Search Results for: reporting from the rim

reporting from the rim of the sinkhole

A few months ago, at about 4 PM, Pete sent me an email saying something about soul food. I was rushing to end my day so I overlooked the attachment that would have filled me in on the details and why he thought this might be of interest to me. I dismissed the message quickly.

That evening though, as fate would have it, I got another message on my email informing me that I had a new follower on Twitter. This was big news given that it is a rare occurrence. As Pete assures me that I am right behind Lady Gaga in terms of followers, I must assume that she might have like twenty-eight. So, I decided to check out my ignored little bird account and see who my new follower might be.

Once there, I stumbled upon a flurry of activity on the feed from someone I follow–chef and food activist Bryant Terry, author of Vegan Soul Kitchen and Urban Grub. The excited conversation was about a PBS documentary Soul Food Junkies which was apparently being aired right then. The praise was pouring in for this film by Byron Hurt, about his exploration of the historical and cultural roots of soul food cuisine and its relationship to the current health crisis with its impact on the African-American community.

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A documentary by Byron Hurt

Ah, now I got it. I ran upstairs to the TV room and grappled with the remote. Attempting to master its controls, I pushed that channel button frantically. I must mention that I have about as limited a relationship with the television as I do with my Twitter account–and relying on an old antenna like apparatus, have access to about seven channels. Still, I knew I did get PBS. Round and round I cycled through those seven channels, three PBS stations and still could not find the show I was looking for.

Instead, what I found was a program about a guinea worm eradication program sponsored by Jimmy Carter’s Carter Center in Africa. It was rather fascinating though quite gruesome to watch. Apparently, water-borne guinea worm disease which has plagued a wide swath of Africa and Asia for thousands of years is poised to be eradicated. In 1986 when the Carter Center began its campaign with the partner countries, there were an estimated 3.5 million cases in 21 countries. By 2012 there were 542 cases left in just four African countries.

Guinea worm disease is contracted from drinking unclean water contaminated with larvae that once inside the human abdomen grow into worms up to three feet long. These worms eventually emerge from the body through excruciatingly painful blisters on the skin. I guardedly watched as health workers painstakingly exorcised these worms from the legs of screaming children and stoic adults, wrapping the worms around little sticks that were slowly turned. One worm, one person at a time. The success of this amazing eradication program has been due to water treatment and filtration programs and community education at a very grass-roots level.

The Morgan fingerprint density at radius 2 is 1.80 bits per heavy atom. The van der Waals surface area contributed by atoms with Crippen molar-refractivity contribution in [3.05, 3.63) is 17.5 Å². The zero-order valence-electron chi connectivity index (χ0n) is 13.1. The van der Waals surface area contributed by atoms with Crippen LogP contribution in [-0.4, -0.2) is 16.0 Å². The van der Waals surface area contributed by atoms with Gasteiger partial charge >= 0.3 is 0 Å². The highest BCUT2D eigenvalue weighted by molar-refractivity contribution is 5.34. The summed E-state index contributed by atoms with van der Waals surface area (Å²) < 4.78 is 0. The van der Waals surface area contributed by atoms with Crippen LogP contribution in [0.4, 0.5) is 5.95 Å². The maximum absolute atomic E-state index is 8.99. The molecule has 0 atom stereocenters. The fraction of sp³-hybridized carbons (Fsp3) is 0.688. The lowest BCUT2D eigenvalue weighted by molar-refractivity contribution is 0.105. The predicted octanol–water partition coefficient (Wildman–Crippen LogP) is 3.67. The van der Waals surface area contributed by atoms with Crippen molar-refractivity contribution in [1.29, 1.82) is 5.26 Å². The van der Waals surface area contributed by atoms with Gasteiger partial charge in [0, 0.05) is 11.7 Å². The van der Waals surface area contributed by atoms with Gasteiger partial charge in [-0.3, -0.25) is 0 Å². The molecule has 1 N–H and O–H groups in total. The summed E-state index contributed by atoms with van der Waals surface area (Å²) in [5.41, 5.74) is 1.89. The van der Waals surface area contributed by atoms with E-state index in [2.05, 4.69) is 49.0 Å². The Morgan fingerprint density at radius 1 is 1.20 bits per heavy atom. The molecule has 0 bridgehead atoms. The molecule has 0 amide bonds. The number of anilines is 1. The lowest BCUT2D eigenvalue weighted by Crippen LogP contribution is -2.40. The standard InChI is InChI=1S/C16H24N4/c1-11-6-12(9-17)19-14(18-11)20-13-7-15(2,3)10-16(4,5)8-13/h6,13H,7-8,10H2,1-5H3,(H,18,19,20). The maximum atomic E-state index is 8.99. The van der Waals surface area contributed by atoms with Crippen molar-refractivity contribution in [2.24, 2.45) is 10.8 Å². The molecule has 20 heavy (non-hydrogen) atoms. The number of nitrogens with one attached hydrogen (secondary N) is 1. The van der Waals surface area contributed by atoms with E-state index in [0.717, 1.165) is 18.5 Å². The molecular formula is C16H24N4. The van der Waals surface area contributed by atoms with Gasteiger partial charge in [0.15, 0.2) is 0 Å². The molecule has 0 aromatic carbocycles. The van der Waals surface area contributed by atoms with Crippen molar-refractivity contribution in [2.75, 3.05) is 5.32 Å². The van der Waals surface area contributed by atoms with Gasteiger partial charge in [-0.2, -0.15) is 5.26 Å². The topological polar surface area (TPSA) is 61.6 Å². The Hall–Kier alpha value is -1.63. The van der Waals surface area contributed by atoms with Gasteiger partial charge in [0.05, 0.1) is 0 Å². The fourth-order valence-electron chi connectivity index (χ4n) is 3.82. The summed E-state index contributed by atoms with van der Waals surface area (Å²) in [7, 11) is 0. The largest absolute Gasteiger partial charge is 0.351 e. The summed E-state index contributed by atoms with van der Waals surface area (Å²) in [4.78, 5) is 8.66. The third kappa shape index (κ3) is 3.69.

A few days later I was able to watch Soul Food Junkies on pbs.org. It is an excellent film and I have been talking it up with a lot of my clients–and others as well. Many of my clients are African-American and my daily consults revolve around discussing this interface between food as cultural identity and health. Soul food is not the only problem area. Many cultural cuisines that have sustained people for millennia are causing problems in the context of our modern existence. This is due to various reasons including agricultural alterations in the actual foodstuffs that form the basis of these cuisines, more processed versions of these dietary staples being substituted for the real foods, traditional diets being padded with the excess of sugars, concentrated carbohydrates and other addictive substances that infiltrate our beings and a massive increase in sedentary lifestyles and stress. The vulnerable communities that are more exposed to poverty and its attendant health disparities are experiencing greater discord between their food and their health.

This is multi-layered stuff that claws at the core of who we are as eaters and which reveals how deeply connected we are to our heritage. Food is clearly not just an extrinsic matter. It communicates intimately with our cellular makeup. And, it is a heavenly sacrament. I remember as a child listening to my mother and my aunties trying to sever the relationship between my hypertensive grandfather and the heavily salt-cured foods of his Russian roots. Little did I know I would one day be standing between an African-American man and his beloved fried chicken or an Asian woman and her dear little grains of rice.

But yes, there I am. Standing tall at five feet one, holding firm with my big professional tweezers before every diabetic who sits in my office. With exact precision, I try to extract each granule of sugar that has gone rogue in the bloodstream, wreaking havoc on the body–sort of like a guinea worm. Just as guinea worm disease takes hold in unsuspecting individuals so does diabetes. Persons consuming available foods for the purpose of sustaining survival and attaining some pleasure, awaken one day to learn that they are infested with massive globs of excess glucose.